Thermostat Issues

posted Monday January 11th, 2010

I’ve come to the conclusion, after this weekend, that it’s as though Sophie’s emotional thermostat is broken. Or at least a bit off. Maybe it’s her social thermostat, rather than emotional. And maybe I shouldn’t say “broken.” I know I shouldn’t say broken. I’m struggling with how to explain it.

Saturday afternoon, I took the girls to a birthday party. It was lovely, very casual, and somewhat unstructured — a park, some hot dogs, a couple of crafts, good weather. The kids dispersed and mainly did their own thing. I tried to hold back from my typical hovering mode, and watched Sophie wander, trying to find her way.

No one else noticed, I’m guessing, but from my perspective it wasn’t good. Sophie was passive — head down, not talking, just sort of aimless and not really connecting with anyone – til finally she latched onto the dad of one of the party guests and had a grand time chatting with him until it was time to leave.

That was not out of the ordinary; I’ve grown accustomed to such birthday party behavior. But what happened next is new, and it’s thrown me for a loop. It’s made me think about the birthday party behavior in a new way.

Later that afternoon, I dropped Sophie at her BFF Sarah’s house for yet another playdate. These playdates have been extraordinarily successful! And I’m cautiously hopefully that they are not just pity parties; I think Sarah enjoys them as well.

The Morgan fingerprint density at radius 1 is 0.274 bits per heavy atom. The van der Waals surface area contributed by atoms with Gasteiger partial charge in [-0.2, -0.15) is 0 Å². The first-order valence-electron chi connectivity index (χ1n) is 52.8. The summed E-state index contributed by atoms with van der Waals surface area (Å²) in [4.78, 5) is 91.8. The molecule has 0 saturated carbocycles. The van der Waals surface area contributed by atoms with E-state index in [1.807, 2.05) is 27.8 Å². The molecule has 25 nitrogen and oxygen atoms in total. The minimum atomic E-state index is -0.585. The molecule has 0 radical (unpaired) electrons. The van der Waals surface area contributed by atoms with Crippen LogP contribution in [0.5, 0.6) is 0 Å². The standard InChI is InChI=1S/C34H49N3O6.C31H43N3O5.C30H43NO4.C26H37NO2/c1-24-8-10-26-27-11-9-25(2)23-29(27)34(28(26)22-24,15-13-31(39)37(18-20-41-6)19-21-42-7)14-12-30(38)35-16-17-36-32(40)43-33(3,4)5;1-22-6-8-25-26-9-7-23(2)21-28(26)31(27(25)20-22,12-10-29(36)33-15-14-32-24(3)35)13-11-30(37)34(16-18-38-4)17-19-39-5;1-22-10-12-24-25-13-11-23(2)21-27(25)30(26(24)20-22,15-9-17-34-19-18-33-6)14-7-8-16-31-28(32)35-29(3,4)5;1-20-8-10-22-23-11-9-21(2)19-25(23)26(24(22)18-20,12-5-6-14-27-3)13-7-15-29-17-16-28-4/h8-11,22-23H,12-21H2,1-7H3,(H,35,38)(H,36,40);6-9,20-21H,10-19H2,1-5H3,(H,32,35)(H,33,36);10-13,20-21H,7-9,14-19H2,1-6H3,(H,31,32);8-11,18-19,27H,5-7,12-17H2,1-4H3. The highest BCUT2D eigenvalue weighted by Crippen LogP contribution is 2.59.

But as we pulled away from Sarah’s house, I noticed a pattern has emerged. She doesn’t want the playdate to end. That manifests itself pretty normally — she and Sarah both argue, stall, beg. But once Sophie’s in the car, something happens that I haven’t seen.

She begins to sob. I don’t mean cry or whine or complain. I mean full-on, gut-wrenching My Heart is Broken and I May Never Recover sobbing.

This continues for the short drive home, and for some time after that. The reminder of future playdates helps, but not entirely. I hate seeing her so upset, but at the same time, my heart swells, knowing how much joy those times with Sarah bring to Sophie, particularly when they come with the freedom and novelty of playing at a friend’s house without mom.

It’s as though it’s so awesome, she can’t contain her emotions. She blows a fuse.

I wish we could hit a happy medium, where — like Annabelle  — Sophie hops out of the car at a birthday party, huddles with a group of friends, then leaves the party a little whiny but otherwise no worse for the wear.

That, like so many things, is clearly not to be. Not for now, anyway. And frankly, it leaves me weirded out. The short stature, the hole in the heart, the difficulty with handwriting — okay, I get it, those are results of that 21st chromosome.

But the more ephemeral stuff, like emotional thermostats? Weird. That’s the best way I can put it. Weird.

And there’s no handyman — or even a doctor — to call to fix it.

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Tags: Filed under: birthday parties, Down syndrome, playdate by Amysilverman

6 Responses to “Thermostat Issues”